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Obituary: Doris Waugh Betts

Doris Waugh Betts, 79, died peacefully at her home, Araby Farm, near Pittsboro, N.C., on Saturday, April 21, 2012.

A native of Statesville, N.C., she was born June 4, 1932, the child of William Elmore Waugh and Mary Ellen Freeze Waugh, both parents having predeceased her.
She attended Statesville public schools and enrolled in Women’s College, now UNC-G, earning Phi Beta Kappa honors and publishing her first literary work as a sophomore. While still an undergraduate, she married Lowry Matthews Betts of Columbia, S.C., on July 5, 1952.

They soon moved to Chapel Hill, where Lowry entered the School of Law. He received his J.D. degree in 1956, and they moved to Sanford, N.C., for a long and rewarding time together, raising three children. A new chapter began when they moved in stages to Pittsboro: a full professorship blossomed for Doris at UNC, a judgeship for Lowry and an Arabian horse farm took shape in the woods two miles from the courthouse.

In this 1985 photograph for the Chancellor’s Report, Doris Betts works with a creative writing student at the Carolina Quarterly. Photo by Jock Lauterer

Betts remained in Pittsboro for the rest of her life, continuing to write fiction and teach. She was an active member of Pittsboro Presbyterian Church, where she served as elder. She retired from UNC in 2000 as Alumni Distinguished Professor of English.

In a long career, it is safe to wager that Doris Betts never wrote an awkward sentence, and it is certain she never wrote nonsense. She was incapable of writing without grace, originality and truth. She possessed an additional rare gift of heartfelt empathy for human beings in all their striving, a quality that made her a masterful teacher in adult life. She tempered this compassion with a frank, hard-edged wisdom that reflected her Calvinist roots and won the respect of all who knew her. She rose from humbled beginnings to become one of the foremost writers and educators in the South.

As a young woman, she won a Guggenheim Fellowship, the Mademoiselle Prize for college fiction, the UNC Putnam Award for her first novel and three Sir Walter Raleigh Awards for subsequent novels. In 1975, she received the N.C. Medal for Literature, the highest civilian award bestowed by the state of North Carolina. Additional honors include: the Distinguished Service Award for Women (Chi Omega), the John Dos Passos Award for literature, Chancellorship of the Fellowship of Southern Writers, a Medal of Merit from the National Academy of Arts and Letters, the North Caroliniana Society Award in 1998 and an Academy Award for the stage play Violet, based on her story “The Ugliest Pilgrim.”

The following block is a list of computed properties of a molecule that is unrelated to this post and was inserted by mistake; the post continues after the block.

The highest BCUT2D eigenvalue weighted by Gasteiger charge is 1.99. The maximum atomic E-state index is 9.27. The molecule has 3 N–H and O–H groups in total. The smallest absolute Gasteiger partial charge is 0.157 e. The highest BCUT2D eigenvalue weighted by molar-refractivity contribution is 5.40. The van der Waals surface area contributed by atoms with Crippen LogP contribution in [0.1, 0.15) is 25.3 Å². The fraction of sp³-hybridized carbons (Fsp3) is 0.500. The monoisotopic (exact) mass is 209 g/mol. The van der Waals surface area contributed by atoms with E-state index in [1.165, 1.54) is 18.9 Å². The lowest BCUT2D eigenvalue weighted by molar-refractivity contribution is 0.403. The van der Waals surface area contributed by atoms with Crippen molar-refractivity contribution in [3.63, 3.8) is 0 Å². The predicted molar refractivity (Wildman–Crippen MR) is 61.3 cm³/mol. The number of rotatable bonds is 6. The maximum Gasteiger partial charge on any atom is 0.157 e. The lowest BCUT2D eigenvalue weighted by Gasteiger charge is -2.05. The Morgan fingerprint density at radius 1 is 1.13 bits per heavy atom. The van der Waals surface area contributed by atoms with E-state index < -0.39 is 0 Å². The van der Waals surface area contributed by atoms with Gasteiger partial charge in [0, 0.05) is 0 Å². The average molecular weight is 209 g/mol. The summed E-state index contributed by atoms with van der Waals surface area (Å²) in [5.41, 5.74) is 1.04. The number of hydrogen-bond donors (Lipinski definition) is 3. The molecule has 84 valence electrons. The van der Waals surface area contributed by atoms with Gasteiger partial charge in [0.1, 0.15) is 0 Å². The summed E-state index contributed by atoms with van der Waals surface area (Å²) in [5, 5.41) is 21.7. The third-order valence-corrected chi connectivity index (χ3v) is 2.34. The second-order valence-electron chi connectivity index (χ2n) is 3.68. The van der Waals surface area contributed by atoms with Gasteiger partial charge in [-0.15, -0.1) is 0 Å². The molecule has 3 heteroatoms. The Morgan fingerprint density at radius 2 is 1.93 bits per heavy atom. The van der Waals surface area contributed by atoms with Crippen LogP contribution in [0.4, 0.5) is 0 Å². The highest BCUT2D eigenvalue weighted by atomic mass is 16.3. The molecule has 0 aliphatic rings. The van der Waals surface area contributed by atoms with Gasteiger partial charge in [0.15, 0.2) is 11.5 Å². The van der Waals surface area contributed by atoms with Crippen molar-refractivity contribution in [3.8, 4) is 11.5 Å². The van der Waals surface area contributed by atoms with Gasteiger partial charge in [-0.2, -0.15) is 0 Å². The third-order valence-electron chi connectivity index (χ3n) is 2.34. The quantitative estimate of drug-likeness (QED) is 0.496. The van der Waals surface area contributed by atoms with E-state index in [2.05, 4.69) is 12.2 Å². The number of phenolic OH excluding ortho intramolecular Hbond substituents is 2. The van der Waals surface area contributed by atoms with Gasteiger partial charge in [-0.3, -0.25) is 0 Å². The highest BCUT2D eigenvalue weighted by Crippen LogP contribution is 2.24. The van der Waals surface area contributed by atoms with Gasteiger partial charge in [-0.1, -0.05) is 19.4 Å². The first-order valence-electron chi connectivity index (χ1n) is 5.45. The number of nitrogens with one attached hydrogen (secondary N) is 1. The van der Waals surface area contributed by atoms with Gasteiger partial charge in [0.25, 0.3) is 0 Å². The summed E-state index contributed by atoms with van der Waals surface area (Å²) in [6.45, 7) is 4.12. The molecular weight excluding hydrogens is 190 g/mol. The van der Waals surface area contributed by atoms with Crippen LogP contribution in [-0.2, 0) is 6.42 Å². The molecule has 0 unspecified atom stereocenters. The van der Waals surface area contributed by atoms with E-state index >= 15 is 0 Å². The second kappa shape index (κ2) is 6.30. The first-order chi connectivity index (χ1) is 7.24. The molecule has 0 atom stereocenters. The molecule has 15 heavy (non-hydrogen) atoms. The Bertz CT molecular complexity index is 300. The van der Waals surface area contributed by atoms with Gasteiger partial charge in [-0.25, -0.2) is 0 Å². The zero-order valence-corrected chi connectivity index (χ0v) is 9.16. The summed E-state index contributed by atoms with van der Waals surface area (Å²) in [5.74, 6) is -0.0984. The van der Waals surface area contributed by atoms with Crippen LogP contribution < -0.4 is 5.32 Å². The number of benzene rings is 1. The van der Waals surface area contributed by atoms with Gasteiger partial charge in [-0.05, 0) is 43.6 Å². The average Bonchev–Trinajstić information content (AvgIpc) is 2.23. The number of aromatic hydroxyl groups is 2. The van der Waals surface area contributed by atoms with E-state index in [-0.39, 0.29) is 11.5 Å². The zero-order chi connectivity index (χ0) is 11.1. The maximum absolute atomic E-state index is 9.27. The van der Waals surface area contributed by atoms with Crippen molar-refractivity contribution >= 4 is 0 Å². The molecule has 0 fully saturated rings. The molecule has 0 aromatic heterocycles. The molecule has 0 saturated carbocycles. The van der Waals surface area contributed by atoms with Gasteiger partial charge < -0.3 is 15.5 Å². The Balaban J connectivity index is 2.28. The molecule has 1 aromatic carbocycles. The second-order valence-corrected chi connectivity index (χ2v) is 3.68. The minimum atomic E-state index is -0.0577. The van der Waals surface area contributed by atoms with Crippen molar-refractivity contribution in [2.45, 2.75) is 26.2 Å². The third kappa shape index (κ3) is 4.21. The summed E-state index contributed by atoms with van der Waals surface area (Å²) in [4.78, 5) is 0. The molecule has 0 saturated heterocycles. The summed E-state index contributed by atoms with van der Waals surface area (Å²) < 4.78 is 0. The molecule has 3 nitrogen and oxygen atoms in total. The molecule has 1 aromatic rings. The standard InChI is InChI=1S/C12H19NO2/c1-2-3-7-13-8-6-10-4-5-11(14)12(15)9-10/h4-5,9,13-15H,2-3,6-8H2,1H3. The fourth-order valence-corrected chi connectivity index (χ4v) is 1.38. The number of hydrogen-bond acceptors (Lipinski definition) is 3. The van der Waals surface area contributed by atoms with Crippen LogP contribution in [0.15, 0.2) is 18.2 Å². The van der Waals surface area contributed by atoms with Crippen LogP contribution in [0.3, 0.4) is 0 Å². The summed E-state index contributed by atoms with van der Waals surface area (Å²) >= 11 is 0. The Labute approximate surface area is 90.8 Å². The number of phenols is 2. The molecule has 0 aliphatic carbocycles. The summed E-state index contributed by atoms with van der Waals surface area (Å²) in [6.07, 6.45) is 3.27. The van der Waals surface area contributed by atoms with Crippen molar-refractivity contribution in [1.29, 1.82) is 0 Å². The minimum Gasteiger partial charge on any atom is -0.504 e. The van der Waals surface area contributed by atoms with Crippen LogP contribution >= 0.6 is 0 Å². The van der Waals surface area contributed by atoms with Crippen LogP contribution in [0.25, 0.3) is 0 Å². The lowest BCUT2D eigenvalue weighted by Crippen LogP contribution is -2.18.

Betts had few equals as a teacher of English and a mentor of young writers. Students crowded her classes at UNC year after year, often camping out so they could register in time. She received the UNC Tanner Award for distinguished undergraduate teaching in 1973 and was the first recipient of the Katherine Carmichael Teaching Award in 1980. She served as director of the UNC Freshman English program, director of the North Carolina Fellows program, head of the university’s undergraduate honors program and was the first woman ever elected chairman of the faculty at the University of North Carolina. In 1998, UNC endowed the Doris Betts Distinguished Professorship in Creative Writing in her honor.

Home and family were precious delights to Doris Betts all of her life. Her husband, Lowry, and her daughter, Doris LewEllyn, predeceased her. Surviving are LewEllyn’s husband, Prof. Thomas Alvin Mroz, of Clemson University, S.C.; her sons, David Lowry Betts and his wife, Catherine Johnson Betts, of Pittsboro, N.C.; and Erskine Moore Betts II and his wife, Mary Wilcox Betts, of Apex, N.C.; and grandchildren, Anna Josephine of Pittsboro and Matthew Palmer and William Alston of Apex. Also surviving are her cousin Lynda Robinson Johnson, nephew Jeffrey Freeze and family, and aunt Mary Faye Waugh Reavis and family of Statesville and cousin Linda Thompkins of Pittsboro. In Columbia, surviving are her sister-in-law, Mrs. Erskine D. Betts (Rowena), and nieces, Ellen and Mary; and in Fletcher, N.C., her niece Rowena, as well as their children. In St. Louis, surviving is her brother-in-law, Roger Moore Betts, and Katherine.

The family expresses special gratitude to Thomas Stinchcombe, M.D., and others in the Department of Oncology, UNC Cancer Center, for their excellent care; to the congregation of Pittsboro Presbyterian Church for their unceasing prayers and witness; to Jackie Glasser, R.N., and the staff at UNC Hospice of Pittsboro; and to Doris’s trusted nurses, Diana and Onelia Tolentino, Carolyn Patterson, Connie Bray and Leslie Moore, for providing a peaceful ending at home.

Memorials may be made to UNC Hospice, PO Box 1077, Pittsboro, NC, 27312, or to the Pittsboro Presbyterian Church, PO Box 713, Pittsboro, NC, 27312.

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